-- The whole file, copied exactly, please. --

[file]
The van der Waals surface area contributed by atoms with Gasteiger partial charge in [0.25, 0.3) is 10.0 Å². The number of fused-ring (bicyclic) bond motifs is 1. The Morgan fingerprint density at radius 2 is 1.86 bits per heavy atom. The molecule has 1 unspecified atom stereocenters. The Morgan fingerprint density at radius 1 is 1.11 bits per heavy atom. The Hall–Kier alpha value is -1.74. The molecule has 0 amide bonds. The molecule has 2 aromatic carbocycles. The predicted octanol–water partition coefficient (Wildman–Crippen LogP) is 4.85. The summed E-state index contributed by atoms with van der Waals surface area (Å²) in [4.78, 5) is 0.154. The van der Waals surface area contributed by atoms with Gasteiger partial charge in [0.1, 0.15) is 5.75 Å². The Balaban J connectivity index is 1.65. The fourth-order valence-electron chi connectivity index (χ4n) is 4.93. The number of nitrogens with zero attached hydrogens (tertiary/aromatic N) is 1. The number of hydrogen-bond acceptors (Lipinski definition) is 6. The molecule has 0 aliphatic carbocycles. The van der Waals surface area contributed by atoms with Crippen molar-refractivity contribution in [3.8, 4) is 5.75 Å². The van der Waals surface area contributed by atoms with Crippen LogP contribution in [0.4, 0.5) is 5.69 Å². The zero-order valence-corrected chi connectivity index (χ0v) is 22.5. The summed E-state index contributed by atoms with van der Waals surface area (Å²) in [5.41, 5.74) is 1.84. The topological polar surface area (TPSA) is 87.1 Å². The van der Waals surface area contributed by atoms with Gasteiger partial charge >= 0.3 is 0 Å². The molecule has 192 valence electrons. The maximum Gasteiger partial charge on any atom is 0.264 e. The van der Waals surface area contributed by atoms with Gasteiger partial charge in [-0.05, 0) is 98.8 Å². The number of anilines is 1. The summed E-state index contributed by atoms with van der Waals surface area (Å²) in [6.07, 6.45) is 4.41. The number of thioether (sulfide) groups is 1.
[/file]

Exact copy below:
The van der Waals surface area contributed by atoms with Gasteiger partial charge in [0.25, 0.3) is 10.0 Å². The number of fused-ring (bicyclic) bond motifs is 1. The Morgan fingerprint density at radius 2 is 1.86 bits per heavy atom. The molecule has 1 unspecified atom stereocenters. The Morgan fingerprint density at radius 1 is 1.11 bits per heavy atom. The Hall–Kier alpha value is -1.74. The molecule has 0 amide bonds. The molecule has 2 aromatic carbocycles. The predicted octanol–water partition coefficient (Wildman–Crippen LogP) is 4.85. The summed E-state index contributed by atoms with van der Waals surface area (Å²) in [4.78, 5) is 0.154. The van der Waals surface area contributed by atoms with Gasteiger partial charge in [0.1, 0.15) is 5.75 Å². The Balaban J connectivity index is 1.65. The fourth-order valence-electron chi connectivity index (χ4n) is 4.93. The number of nitrogens with zero attached hydrogens (tertiary/aromatic N) is 1. The number of hydrogen-bond acceptors (Lipinski definition) is 6. The molecule has 0 aliphatic carbocycles. The van der Waals surface area contributed by atoms with Crippen molar-refractivity contribution in [3.8, 4) is 5.75 Å². The van der Waals surface area contributed by atoms with Crippen LogP contribution in [0.4, 0.5) is 5.69 Å². The zero-order valence-corrected chi connectivity index (χ0v) is 22.5. The summed E-state index contributed by atoms with van der Waals surface area (Å²) in [5.41, 5.74) is 1.84. The topological polar surface area (TPSA) is 87.1 Å². The van der Waals surface area contributed by atoms with Gasteiger partial charge >= 0.3 is 0 Å². The molecule has 192 valence electrons. The maximum Gasteiger partial charge on any atom is 0.264 e. The van der Waals surface area contributed by atoms with Gasteiger partial charge in [-0.05, 0) is 98.8 Å². The number of anilines is 1. The summed E-state index contributed by atoms with van der Waals surface area (Å²) in [6.07, 6.45) is 4.41. The number of thioether (sulfide) groups is 1.